Store-based merchants grew online sales at half the rate of web-only retailers during 2016.

As consumers shift a greater percentage of their retail spending to the web—and Amazon.com Inc. in particular—many of the country’s largest store-based retailers are struggling online. The struggle is even more prominent for their offline businesses.

As a group, the retail chains ranked in the newly released 2017 edition of the Internet Retailer Top 500 Analysis Report collectively had the slowest year-over-year online sales growth rate since the heart of the recession in 2009. It was also the second slowest growth rate for retail chains in the 14-year history of Internet Retailer tracking the largest e-commerce players in North America.

The 154 Top 500 merchants that primarily sell products through physical stores grew their collective online sales 10.7% in 2016, to $120.21 billion from $108.57 billion in 2015. For the sake of comparison, web-only retailers grew sales more than twice as fast as the chains, at 22.3%. And that’s not just Amazon, which is ranked No. 1 in the Top 500. Factoring out Amazon, web-only retailers in the Top 500 collectively grew their online sales 16.6% last year.


Retailers in the office supplies segment have struggled for years in stores and on the web as consumers spend less on paper and pens. Staples Inc. (No. 5) experienced an online sales decline of 9.3% in 2016, and Office Depot Inc. (No. 13) posted flat results with 1.5% growth last year.

Others that underperformed in terms of 2016 web sales growth include struggling department store chain Sears Holdings Corp. (No. 19), whose web sales dropped an estimated 10.0%; Gap Inc. (No. 24), which grew web sales 1.1% while total sales fell 1.8%; and Neiman Marcus (No. 41), whose online sales grew 7.3%—half the rate of the previous year—amid a 2.9% sales decline companywide.

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Many of the chains’ e-commerce businesses are now mature, and it is getting tougher to advance.  Consequently, pulling in double-digit growth rates on the web is not as easy as it once was—even for chains doing fairly well on the web. That’s true of Kohl’s Corp. (No. 18), for example, which grew online sales 13.0% in 2016, compared with 30.0% growth in 2015 and 23.2% in 2014. Nordstrom Inc. (No. 17) grew 13.7% online last year, a deceleration from 20.2% in 2015 and 20.7% in 2014.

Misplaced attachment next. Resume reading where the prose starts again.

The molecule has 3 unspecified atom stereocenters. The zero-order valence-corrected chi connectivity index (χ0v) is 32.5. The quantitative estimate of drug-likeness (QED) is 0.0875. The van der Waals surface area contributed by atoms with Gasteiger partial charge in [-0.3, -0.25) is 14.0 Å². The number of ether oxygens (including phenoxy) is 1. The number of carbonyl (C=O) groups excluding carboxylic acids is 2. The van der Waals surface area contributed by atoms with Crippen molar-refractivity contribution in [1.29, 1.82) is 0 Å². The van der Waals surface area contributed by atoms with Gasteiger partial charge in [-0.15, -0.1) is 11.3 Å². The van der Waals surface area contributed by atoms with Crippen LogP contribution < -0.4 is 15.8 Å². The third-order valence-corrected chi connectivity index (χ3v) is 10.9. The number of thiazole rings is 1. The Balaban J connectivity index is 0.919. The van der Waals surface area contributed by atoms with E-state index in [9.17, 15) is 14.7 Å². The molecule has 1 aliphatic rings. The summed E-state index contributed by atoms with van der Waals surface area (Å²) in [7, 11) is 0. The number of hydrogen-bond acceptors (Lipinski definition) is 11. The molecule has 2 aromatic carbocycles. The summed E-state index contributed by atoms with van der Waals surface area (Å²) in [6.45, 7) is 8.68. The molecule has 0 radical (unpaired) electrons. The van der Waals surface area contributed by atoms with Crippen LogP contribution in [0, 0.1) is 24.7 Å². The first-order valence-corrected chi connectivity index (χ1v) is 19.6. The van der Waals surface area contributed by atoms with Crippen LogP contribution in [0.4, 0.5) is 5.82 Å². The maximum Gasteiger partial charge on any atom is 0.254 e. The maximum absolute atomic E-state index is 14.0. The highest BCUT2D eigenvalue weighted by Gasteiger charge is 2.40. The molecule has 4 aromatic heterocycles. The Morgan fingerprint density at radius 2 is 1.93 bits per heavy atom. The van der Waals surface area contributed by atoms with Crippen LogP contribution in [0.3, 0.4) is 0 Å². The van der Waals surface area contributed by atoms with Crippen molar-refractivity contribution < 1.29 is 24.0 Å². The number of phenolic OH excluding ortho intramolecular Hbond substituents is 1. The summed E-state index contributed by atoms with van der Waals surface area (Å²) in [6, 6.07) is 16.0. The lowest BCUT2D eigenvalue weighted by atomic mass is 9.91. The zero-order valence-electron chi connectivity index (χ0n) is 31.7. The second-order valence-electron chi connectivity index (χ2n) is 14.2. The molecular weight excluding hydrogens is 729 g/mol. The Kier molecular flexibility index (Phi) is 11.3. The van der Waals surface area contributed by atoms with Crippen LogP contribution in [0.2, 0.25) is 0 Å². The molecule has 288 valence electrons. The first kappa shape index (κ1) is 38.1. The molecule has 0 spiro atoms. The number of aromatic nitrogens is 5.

A number of the biggest retail chains are closing stores or cutting staff to improve profitability, and in many cases, to support increased e-commerce investments. Macy’s Inc. (No. 6), shortly after the close of a mixed holiday season, announced plans to cut about 6,200 jobs and shutter 100 stores. The moves are designed to cut costs and free up an additional $250 million for the retailer to invest, in part, in its e-commerce operations, Macy’s says.

Our omnichannel strategies continue to evolve based on the changes in our customers’ shopping behaviors, including a focus on buy online, pick up in store and mobile-enabled shopping.
Terry Lundgren | CEO
Macy's Inc.

“Our omnichannel strategies continue to evolve based on the changes in our customers’ shopping behaviors, including a focus on buy online, pick up in store and mobile-enabled shopping,” CEO Terry Lundgren said at the time of the announcement and shortly before he gave up the CEO post to become executive chairman of Macy’s. “In addition, we have invested in and enlarged our customer data and analytics team, which will help drive our new marketing strategies for 2017.”

Macy’s grew online sales 11.0% last year to an Internet Retailer-estimated $6.89 billion. Total sales fell 4.8% for the year.

Shortly after the Macy’s announcement, J.C. Penney Co. Inc. (No. 33) followed suit, revealing plans to close up to 140 stores and a pair of distribution centers this year. J.C. Penney, which grew online sales 16.0% last year to an estimated $1.64 billion amid a 0.6% decline in total sales, was careful to note, however, that the store closures would not affect the company’s efforts to better link its stores with its web and mobile properties.

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“One of the key points in deciding which stores we would close was to make sure that we still could service our omnichannel customer effectively,” CEO Marvin Ellison told analysts during the retailer’s Q4 earnings call. “We’ll be very aggressive this year rolling out a ship-from-store initiative that’s going to allow fulfillment of online orders from a significantly higher percent of stores than we’ve ever done.”

The 2017 edition of the Top 500 Analysis Report is available as a PDF report or in an online database format. The report provides a comprehensive look at the trends and key players shaping the U.S. e-commerce industry, as well as a deep dive into who the leaders are and what they’re doing to stay ahead of the competition—or, in many cases, to survive.

The online database membership—depending on the subscription level—offers the list of companies and a host of exclusive data, including financial and operational data, key e-commerce executive names and a list of technology vendors each merchant uses to run its online retail business.

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